We noticed lots of bees when we bought our house in the spring last year. Having never seen them before, the large black bodies hovering near our faces was scary. Beekeeper Brian assured us male carpenter bees were not aggressive and did not have stingers, but females would protect their nests.
Reminded us of the bears in Colorado. We had the same situation when bears came to visit every spring and fall. Bears were looking for food after a long hibernation in spring and bulking up for winter in the fall. Bees come looking for mates and a home.
We kept food sources secured in the spring and summer and the bears would visit and move on. Discouraging carpenter bees is not so easy.
Before we moved in, we had the house professionally treated, which meant sealing all the bored holes in the porch ceiling, eaves, and siding. Unlike termites, the bees don’t eat the wood they bore tunnels. Those tunnels weaken eaves, window trim, fascia boards, siding, wooden shakes, decks, and outdoor furniture. Not something a homeowner wants to happen.
We also painted the ceiling of our wrap-around porch blue after sealing fresh bee holes last fall.
Why blue? Two reasons. (1) Carpenter bees don’t like painted surfaces and (2) a blue ceiling is a southern tradition.
We didn’t use just any shade of blue. You used a specific shade of Haint blue, a soft blue green to ward off evil spirits called “haints,” a specific type of ghost or evil spirit from the Carolina coast, but also found in tales from various regions of the south.
So not only are we discouraging bees, we’re keeping evil spirits away. Always a good thing.
Our bee population this spring decreased dramatically. But a few are persistent about returning to their previous abodes.
The one over the garage door is catching the most bees. You can see we failed to paint the garage eaves.
In the fall, we’ll seal the new holes so the bees can’t winter over in them and paint the eaves blue to discourage the bees from returning next spring.
We’ll never be completely free of carpenter bees. They are great pollinators so we wouldn’t want to be, but we do want to discourage them from destroying our house.
They’re welcome to visit, not live here.
A Blog by Chicken Wrangler Sara
I wondered if perhaps it was the same lizard. I know anoles change colors.
If so, why did it choose to stand out on the fence post and blend in on the bench?
Then I thought about human behavior. Why do we sometimes choose to stand out and be different and other times we want to blend in?
I haven’t come up with an answer. Any suggestions?
One of the things we love about the house we bought on our return to Texas was the certification as a Wildlife Habitat House.
Maintaining that environment became our goal as we settled in. We had an unusually cold winter this year. Several days of temperatures below freezing are absolutely not a normal winter in Texas.
Neither are April days in the low 50 degree and high 40 degree range.
A few hardy birds and one or two hummingbirds stayed around, but most of our wildlife disappeared. It’s May and warmer temperatures have returned.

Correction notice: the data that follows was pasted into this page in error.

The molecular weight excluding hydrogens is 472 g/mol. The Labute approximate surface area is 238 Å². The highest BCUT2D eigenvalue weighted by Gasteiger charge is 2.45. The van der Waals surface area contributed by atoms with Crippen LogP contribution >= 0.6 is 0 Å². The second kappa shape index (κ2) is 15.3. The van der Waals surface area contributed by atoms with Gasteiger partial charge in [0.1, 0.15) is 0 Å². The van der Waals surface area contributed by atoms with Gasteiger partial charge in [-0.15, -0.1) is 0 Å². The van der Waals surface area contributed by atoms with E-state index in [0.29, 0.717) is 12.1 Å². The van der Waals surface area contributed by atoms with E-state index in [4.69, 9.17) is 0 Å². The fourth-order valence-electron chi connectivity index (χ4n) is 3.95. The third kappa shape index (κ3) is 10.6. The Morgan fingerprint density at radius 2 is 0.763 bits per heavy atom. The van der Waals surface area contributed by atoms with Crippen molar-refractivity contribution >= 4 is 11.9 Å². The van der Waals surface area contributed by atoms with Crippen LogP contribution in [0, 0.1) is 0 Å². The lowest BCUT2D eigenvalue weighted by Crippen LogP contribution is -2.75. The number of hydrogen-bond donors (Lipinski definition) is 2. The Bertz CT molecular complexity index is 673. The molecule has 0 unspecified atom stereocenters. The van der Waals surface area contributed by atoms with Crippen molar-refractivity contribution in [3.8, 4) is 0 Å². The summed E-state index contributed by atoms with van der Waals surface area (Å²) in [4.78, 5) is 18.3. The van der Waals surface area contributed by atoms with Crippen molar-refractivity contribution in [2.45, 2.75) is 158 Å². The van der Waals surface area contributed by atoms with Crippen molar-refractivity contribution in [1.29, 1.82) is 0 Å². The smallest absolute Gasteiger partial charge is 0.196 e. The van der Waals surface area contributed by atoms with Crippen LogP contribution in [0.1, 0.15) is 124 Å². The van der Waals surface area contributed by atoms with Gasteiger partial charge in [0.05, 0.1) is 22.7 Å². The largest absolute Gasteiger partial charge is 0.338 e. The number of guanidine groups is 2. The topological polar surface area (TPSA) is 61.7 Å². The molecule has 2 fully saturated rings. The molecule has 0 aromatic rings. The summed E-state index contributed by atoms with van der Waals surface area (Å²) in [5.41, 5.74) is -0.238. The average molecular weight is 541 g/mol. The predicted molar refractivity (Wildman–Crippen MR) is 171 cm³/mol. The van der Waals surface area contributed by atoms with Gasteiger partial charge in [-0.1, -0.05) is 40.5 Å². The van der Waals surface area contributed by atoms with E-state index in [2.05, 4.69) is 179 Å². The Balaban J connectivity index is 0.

Baby squirrels play chase one another and mama shimmies up the bird feeder pole to shake birdseed down to her babies.
Dogwoods, Japanese magnolias, peach trees are filled with blooms. Four o’clock plants are popping up and soon will be bursting with red flowers.
Last year I worried that we’d lose our large population of hummingbirds when I started making their syrup instead of purchasing the commercial nectar as the previous owner did. This year it doesn’t seem to matter. I prepare hummingbird syrup at least twice a week.
Unfortunately, carpenter bees have also returned. More about these ugly critters next week.
Updated on May 2, 2018
A Blog by Chicken Wrangler Sara
The school where I teach has a long tradition of celebrating May Day including a May Pole. The kids learn to skip around the pole holding streamers as music plays. At the end, there is a pattern of colored streamers on the pole.
If done properly, it looks very neat. This year was a little rough. Practices were held as often as possible but some of the students still struggled.
After the festivities were over, one of the students asked the teacher in charge, “So how did we do?”
The teacher looked at the pole and said “The last 18 inches look great. Let’s just leave it at that.”I think I will adopt that philosophy about the school year. It was a rough start but I plan to make the last “eighteen inches” look pretty good.
So to all my fellow teachers and students out there – here’s to a strong finish.
Updated on May 1, 2018
The urge to dig in the dirt attacks me every spring no matter where I live.
Often I was able to transplant favorites from place to place. Sometimes the climate differences between states meant plants couldn’t thrive in the new locale.
Our return to Texas last year meant a return to familiar gardening with an added benefit I was able to reunite a favorite garden flower (canna lilies) and my antique birdbath.
When we lived in Texas before our move to Colorado, I transplanted Rose of Sharon, cannas, and monkey grass from my family home in Austin to our home in Houston.